“Mastery is in the reaching, not the arriving. It’s in constantly wanting to close that gap between where you are and where you want to be. Mastery is about sacrificing for your craft and not for the sake of crafting your career. How many inventors and untold entrepreneurs live out this phenomenon?
We thrive when we stay at our own leading edge. It’s a wisdom understood by Duke Ellington, who said that his favorite song out of his repertoire was always the next one, always the one he had yet to compose. Part of the reason that the near win is inbuilt to mastery is because the greater our proficiency, the more clearly we might see that we don’t know all that we thought we did. It’s called the Dunning–Kruger effect. The Paris Review got it out of James Baldwin when they asked him, “What do you think increases with knowledge?” and he said, “You learn how little you know.”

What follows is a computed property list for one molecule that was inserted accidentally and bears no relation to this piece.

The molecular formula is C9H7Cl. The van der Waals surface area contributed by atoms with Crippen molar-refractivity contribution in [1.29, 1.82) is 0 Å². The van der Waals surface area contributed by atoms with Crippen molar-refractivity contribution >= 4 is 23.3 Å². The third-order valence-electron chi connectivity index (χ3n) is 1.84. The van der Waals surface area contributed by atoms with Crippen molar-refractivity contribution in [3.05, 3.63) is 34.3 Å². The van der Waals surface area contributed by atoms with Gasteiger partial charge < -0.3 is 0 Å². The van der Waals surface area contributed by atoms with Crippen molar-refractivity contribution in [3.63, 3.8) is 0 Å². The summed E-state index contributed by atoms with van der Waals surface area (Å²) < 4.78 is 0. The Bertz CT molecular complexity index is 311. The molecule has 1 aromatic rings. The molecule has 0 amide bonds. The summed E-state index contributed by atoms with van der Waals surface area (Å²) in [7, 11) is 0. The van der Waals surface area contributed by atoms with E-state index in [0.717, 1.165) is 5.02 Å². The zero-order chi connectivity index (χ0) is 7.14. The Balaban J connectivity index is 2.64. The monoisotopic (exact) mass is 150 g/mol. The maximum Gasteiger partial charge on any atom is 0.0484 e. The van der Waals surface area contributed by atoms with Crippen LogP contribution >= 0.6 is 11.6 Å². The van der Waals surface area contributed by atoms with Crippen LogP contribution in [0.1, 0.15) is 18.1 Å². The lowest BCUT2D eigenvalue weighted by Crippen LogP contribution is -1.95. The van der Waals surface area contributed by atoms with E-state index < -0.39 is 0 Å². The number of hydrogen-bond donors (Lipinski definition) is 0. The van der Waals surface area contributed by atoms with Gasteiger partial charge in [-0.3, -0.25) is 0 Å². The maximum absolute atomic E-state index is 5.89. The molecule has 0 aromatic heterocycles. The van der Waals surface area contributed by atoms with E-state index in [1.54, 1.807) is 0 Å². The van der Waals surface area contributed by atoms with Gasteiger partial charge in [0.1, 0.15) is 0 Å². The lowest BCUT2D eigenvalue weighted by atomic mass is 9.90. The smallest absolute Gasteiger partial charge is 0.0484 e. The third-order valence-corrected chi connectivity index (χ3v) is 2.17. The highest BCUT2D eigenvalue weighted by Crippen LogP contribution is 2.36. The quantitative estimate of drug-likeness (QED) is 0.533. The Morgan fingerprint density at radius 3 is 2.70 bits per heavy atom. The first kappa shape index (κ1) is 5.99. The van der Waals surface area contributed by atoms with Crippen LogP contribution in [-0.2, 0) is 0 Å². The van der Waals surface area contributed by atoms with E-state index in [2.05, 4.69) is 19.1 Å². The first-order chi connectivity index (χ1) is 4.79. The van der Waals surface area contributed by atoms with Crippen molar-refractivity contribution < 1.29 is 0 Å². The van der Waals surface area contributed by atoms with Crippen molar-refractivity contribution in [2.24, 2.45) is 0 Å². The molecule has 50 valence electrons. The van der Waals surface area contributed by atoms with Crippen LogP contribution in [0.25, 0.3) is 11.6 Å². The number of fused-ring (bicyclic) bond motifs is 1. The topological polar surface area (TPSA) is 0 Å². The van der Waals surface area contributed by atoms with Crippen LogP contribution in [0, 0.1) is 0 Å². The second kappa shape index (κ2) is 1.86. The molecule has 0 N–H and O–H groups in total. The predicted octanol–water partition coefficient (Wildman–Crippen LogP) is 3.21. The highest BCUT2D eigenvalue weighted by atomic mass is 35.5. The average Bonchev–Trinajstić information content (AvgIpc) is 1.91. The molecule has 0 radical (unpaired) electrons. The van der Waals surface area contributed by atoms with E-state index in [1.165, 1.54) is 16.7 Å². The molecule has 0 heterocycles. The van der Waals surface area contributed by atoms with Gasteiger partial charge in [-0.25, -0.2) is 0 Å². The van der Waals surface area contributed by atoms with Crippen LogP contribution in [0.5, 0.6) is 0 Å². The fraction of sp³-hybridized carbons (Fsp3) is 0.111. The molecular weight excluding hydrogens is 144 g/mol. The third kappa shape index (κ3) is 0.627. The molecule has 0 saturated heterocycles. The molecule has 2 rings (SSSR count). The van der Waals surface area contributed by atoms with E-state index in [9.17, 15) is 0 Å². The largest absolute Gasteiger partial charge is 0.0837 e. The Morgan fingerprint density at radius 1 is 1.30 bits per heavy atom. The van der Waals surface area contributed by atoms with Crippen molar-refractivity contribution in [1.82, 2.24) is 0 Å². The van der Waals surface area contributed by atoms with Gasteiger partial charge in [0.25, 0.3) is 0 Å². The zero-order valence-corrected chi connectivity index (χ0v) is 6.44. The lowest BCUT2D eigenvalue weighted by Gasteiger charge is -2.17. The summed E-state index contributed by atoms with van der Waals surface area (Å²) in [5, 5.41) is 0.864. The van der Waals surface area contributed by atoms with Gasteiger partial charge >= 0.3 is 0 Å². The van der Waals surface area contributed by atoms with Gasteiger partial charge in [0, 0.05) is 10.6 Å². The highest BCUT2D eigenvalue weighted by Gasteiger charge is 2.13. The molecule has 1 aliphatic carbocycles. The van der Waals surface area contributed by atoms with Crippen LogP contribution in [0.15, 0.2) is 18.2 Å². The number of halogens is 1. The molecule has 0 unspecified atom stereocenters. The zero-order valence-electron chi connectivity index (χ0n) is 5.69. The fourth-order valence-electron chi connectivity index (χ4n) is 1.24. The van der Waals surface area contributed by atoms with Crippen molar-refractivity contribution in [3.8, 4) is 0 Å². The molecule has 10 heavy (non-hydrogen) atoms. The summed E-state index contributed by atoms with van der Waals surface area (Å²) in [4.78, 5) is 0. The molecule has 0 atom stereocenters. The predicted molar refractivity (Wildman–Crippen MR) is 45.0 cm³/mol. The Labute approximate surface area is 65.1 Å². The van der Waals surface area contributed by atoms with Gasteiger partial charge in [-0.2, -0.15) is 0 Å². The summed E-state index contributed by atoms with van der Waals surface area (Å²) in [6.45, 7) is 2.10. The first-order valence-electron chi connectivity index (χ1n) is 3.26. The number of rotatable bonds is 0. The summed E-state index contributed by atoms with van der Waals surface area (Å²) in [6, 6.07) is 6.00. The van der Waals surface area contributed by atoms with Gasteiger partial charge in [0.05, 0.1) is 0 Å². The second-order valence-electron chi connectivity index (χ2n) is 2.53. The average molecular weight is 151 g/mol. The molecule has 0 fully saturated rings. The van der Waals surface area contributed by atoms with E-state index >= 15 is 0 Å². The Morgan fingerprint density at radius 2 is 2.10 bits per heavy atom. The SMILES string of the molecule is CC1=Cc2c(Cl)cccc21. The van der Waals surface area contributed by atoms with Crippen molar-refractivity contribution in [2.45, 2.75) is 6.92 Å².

Success motivates us, but a near win can propel us in an ongoing quest.”